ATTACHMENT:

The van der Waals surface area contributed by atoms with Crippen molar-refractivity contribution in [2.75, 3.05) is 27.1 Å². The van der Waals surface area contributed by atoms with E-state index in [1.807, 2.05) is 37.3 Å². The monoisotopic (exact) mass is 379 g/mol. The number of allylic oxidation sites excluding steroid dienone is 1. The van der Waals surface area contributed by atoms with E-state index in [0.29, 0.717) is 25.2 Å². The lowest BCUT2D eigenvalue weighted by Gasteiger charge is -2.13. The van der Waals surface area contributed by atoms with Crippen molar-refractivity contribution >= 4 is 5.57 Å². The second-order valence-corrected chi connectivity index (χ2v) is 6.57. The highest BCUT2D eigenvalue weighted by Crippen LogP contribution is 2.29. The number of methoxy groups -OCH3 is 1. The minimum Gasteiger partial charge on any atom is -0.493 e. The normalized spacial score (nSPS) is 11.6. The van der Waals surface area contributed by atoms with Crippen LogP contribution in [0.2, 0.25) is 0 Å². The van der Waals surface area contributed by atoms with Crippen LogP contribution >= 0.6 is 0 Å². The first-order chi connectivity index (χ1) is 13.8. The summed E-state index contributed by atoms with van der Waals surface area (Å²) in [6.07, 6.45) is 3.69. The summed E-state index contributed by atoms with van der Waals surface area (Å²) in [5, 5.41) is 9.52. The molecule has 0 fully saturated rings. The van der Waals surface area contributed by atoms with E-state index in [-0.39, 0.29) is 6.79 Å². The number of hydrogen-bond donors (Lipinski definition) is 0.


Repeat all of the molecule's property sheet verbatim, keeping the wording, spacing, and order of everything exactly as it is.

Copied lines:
The van der Waals surface area contributed by atoms with Crippen molar-refractivity contribution in [2.75, 3.05) is 27.1 Å². The van der Waals surface area contributed by atoms with E-state index in [1.807, 2.05) is 37.3 Å². The monoisotopic (exact) mass is 379 g/mol. The number of allylic oxidation sites excluding steroid dienone is 1. The van der Waals surface area contributed by atoms with E-state index in [0.29, 0.717) is 25.2 Å². The lowest BCUT2D eigenvalue weighted by Gasteiger charge is -2.13. The van der Waals surface area contributed by atoms with Crippen molar-refractivity contribution >= 4 is 5.57 Å². The second-order valence-corrected chi connectivity index (χ2v) is 6.57. The highest BCUT2D eigenvalue weighted by Crippen LogP contribution is 2.29. The number of methoxy groups -OCH3 is 1. The minimum Gasteiger partial charge on any atom is -0.493 e. The normalized spacial score (nSPS) is 11.6. The van der Waals surface area contributed by atoms with Crippen LogP contribution in [0.2, 0.25) is 0 Å². The van der Waals surface area contributed by atoms with Crippen LogP contribution >= 0.6 is 0 Å². The first-order chi connectivity index (χ1) is 13.8. The summed E-state index contributed by atoms with van der Waals surface area (Å²) in [6.07, 6.45) is 3.69. The summed E-state index contributed by atoms with van der Waals surface area (Å²) in [5, 5.41) is 9.52. The molecule has 0 fully saturated rings. The van der Waals surface area contributed by atoms with E-state index in [-0.39, 0.29) is 6.79 Å². The number of hydrogen-bond donors (Lipinski definition) is 0.